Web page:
While my daughter was busy with her artwork, my son and I began the next activity which was to create our own spinning windmill. The directions were so detailed and easy to follow with a lot of illustrations to show us exactly how to assemble it. They also included a lot of great windmill facts for us.


First, we had to add these foam circles to our stick and also stick them together by peeling off the paper backing.


Then we added a green bead and these little spacers which fit into the slots that were cut into the gray foam circle.


Then we folded the edges of the windmill blades and slid them in next to the spacers and around the bead in the center. I had to help my son with this part since it was a bit tricky to slide them into place. Then we removed the spacers once we had all four blades down.


Next, we folded the body into shape and tucked in the tabs on the edges to hold it together.


We used a brad to add the roof to the top of the windmill body.


Then my son added a little foam rectangle to the spot on the back of the roof and stuck the stick through it and through the hole on the other side. We then slid on two more beads and our windmill blades.


We used tiny clear rubber rings to hold the stick in place and then slid the second stick through the holes going across the first one.


Then my son added this green piece to the back and hooked it around the sideways stick ends. He added foam to the ends to secure it and also added this wooden key to the hole in the back.


We added the roof to the top and folded it into place. My son began to add white foam rectangles to the little tabs around the outside of our windmill base.


I folded up these little balcony pieces and then stuck them to the rectangles he had placed and made sure to stick the ends of each balcony side into the one next to it.


Our windmill was complete! It’s so cute and while there was no wind when we took it outside to test it out, my son can easily operate it by spinning it with his fingers or blowing gently on the blades.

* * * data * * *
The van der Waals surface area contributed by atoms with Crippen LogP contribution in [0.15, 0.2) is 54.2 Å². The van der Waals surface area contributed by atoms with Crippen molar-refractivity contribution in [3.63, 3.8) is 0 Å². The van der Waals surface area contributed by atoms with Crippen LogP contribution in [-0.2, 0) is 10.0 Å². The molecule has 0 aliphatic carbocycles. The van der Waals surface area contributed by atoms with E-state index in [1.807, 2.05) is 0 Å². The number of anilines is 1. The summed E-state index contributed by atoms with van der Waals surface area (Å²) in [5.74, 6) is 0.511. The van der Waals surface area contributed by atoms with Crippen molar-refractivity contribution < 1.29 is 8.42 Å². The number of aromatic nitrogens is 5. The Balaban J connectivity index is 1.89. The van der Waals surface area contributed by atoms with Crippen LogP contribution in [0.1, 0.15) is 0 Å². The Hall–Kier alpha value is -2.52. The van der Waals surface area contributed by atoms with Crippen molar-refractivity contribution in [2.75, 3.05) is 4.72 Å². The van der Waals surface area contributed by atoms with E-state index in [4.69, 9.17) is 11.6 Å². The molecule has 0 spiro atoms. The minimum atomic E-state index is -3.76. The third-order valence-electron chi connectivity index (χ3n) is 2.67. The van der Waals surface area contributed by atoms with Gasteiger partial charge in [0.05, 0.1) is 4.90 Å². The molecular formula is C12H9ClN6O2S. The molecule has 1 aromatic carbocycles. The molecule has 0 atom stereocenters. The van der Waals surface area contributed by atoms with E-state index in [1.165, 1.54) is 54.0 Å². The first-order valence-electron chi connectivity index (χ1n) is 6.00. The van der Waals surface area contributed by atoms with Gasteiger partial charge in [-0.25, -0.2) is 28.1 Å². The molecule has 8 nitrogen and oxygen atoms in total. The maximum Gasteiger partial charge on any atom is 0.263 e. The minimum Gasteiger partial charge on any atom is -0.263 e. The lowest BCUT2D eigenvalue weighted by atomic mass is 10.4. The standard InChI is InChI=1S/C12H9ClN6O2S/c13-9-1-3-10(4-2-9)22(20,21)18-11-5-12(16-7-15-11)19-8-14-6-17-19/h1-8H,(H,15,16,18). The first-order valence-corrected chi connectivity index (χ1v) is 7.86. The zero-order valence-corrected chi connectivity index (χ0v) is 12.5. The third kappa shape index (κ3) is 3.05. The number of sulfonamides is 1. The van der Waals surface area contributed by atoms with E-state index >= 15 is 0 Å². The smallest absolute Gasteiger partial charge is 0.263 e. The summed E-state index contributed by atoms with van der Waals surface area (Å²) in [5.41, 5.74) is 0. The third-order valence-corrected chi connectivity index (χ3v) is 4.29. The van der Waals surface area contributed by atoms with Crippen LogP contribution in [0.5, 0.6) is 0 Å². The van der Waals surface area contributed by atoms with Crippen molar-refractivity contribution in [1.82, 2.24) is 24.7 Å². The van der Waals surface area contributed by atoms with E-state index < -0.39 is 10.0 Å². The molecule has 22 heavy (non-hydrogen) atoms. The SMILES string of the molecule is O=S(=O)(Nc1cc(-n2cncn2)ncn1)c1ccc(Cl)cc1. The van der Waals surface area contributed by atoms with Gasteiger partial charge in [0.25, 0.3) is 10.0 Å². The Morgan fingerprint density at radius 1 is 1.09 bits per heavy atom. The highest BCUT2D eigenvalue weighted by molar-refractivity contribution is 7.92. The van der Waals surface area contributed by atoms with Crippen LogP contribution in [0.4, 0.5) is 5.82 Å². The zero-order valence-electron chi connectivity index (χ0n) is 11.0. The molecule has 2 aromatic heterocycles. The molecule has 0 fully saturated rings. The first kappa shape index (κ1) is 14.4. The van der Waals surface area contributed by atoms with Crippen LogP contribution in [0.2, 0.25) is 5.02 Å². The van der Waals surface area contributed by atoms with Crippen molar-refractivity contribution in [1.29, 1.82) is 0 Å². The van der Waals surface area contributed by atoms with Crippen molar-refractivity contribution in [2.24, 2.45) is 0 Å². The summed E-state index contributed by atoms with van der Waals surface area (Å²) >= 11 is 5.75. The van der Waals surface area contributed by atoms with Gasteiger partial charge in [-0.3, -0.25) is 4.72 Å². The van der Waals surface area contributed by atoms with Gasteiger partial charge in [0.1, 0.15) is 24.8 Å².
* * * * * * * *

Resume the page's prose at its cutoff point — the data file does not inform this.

He actually took it to use on the toy farm that he had been playing with which I thought was so cute and creative! I think he’s found a new accessory for all the animal habitats he is constantly creating!

Verdict: We had a lot of fun discovering fun facts about the Netherlands in this month’s Atlas Crate box! As per usual, this box was incredibly well organized, and everything we needed was included so we could just open up and get right to our adventures! They learned a little bit about a new culture and got to create some fun projects. My daughter loved working on her Starry Night artwork and was so proud when it was completed and my son loves his windmill which seems to be pretty sturdy! Overall, we had a lot of fun and this educational box was a winner for us this month!

To Wrap Up:

Can you still get this box if you sign up today? From KiwiCo

Crates are assigned each month based on availability and your crate history – not all subscribers receive the same theme each month.

COUPON: Save 40% off your first box. No coupon needed - just use this link.

Check out more of our Atlas Crate reviews, all of our KiwiCo reviews, and the best subscription boxes for kids!

Keep Track of Your Subscriptions: Add this box to your subscription list or wishlist!

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Written by Brandi Dowell

Brandi Dowell

Brandi has loved the idea of subscription boxes since joining Birchbox in 2013. Now that she’s a mother of 3, she loves finding unique boxes to educate and entertain her kids while enjoying some more pampering boxes for herself. Her favorites these days are Lillypost, KiwiCo boxes & Wicked Good Perfume!

Posted in Atlas Crate Reviews, KiwiCo Reviews, Subscription Box Reviews, Subscription Boxes for Kids| Tags: atlas crate | 2 comments

Comments (2)

  1. I love the educational and hands on projects that kiwico incorporates into all of the projects. It is an amazing value and makes for great STEM exercises for the kids when away from school. My daughter is 6 and absolutely loves getting her monthly projects, it has made explaining and teaching certain concepts much more fun and retainable.

    • I completely agree! Thanks for sharing your insight, Wendy! 🙂